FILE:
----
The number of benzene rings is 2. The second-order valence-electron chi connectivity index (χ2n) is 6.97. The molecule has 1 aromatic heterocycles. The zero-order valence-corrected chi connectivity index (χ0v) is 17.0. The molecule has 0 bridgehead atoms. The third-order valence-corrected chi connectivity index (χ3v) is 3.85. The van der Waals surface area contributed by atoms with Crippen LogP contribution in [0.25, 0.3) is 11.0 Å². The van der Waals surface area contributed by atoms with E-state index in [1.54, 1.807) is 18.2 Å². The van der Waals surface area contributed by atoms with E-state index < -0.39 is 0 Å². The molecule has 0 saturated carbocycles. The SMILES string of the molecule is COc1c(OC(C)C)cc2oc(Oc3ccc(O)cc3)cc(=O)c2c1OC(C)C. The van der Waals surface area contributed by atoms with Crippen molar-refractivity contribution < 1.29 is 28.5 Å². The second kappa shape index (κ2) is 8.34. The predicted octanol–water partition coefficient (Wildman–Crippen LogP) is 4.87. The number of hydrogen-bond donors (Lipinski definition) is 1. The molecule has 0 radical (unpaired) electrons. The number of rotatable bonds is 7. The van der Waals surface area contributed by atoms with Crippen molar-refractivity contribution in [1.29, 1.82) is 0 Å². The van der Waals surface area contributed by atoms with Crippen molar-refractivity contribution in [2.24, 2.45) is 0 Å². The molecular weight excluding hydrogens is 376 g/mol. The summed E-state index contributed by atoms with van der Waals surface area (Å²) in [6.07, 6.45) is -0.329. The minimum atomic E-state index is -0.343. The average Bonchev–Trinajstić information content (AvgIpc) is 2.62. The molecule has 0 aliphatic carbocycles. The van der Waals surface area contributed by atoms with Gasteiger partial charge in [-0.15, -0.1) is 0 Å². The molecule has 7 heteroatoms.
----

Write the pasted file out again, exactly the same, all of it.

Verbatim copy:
The number of benzene rings is 2. The second-order valence-electron chi connectivity index (χ2n) is 6.97. The molecule has 1 aromatic heterocycles. The zero-order valence-corrected chi connectivity index (χ0v) is 17.0. The molecule has 0 bridgehead atoms. The third-order valence-corrected chi connectivity index (χ3v) is 3.85. The van der Waals surface area contributed by atoms with Crippen LogP contribution in [0.25, 0.3) is 11.0 Å². The van der Waals surface area contributed by atoms with E-state index in [1.54, 1.807) is 18.2 Å². The van der Waals surface area contributed by atoms with E-state index < -0.39 is 0 Å². The molecule has 0 saturated carbocycles. The SMILES string of the molecule is COc1c(OC(C)C)cc2oc(Oc3ccc(O)cc3)cc(=O)c2c1OC(C)C. The van der Waals surface area contributed by atoms with Crippen molar-refractivity contribution < 1.29 is 28.5 Å². The second kappa shape index (κ2) is 8.34. The predicted octanol–water partition coefficient (Wildman–Crippen LogP) is 4.87. The number of hydrogen-bond donors (Lipinski definition) is 1. The molecule has 0 radical (unpaired) electrons. The number of rotatable bonds is 7. The van der Waals surface area contributed by atoms with Crippen molar-refractivity contribution in [1.29, 1.82) is 0 Å². The van der Waals surface area contributed by atoms with Crippen molar-refractivity contribution in [2.24, 2.45) is 0 Å². The molecular weight excluding hydrogens is 376 g/mol. The summed E-state index contributed by atoms with van der Waals surface area (Å²) in [6.07, 6.45) is -0.329. The minimum atomic E-state index is -0.343. The average Bonchev–Trinajstić information content (AvgIpc) is 2.62. The molecule has 0 aliphatic carbocycles. The van der Waals surface area contributed by atoms with Gasteiger partial charge in [-0.15, -0.1) is 0 Å². The molecule has 7 heteroatoms.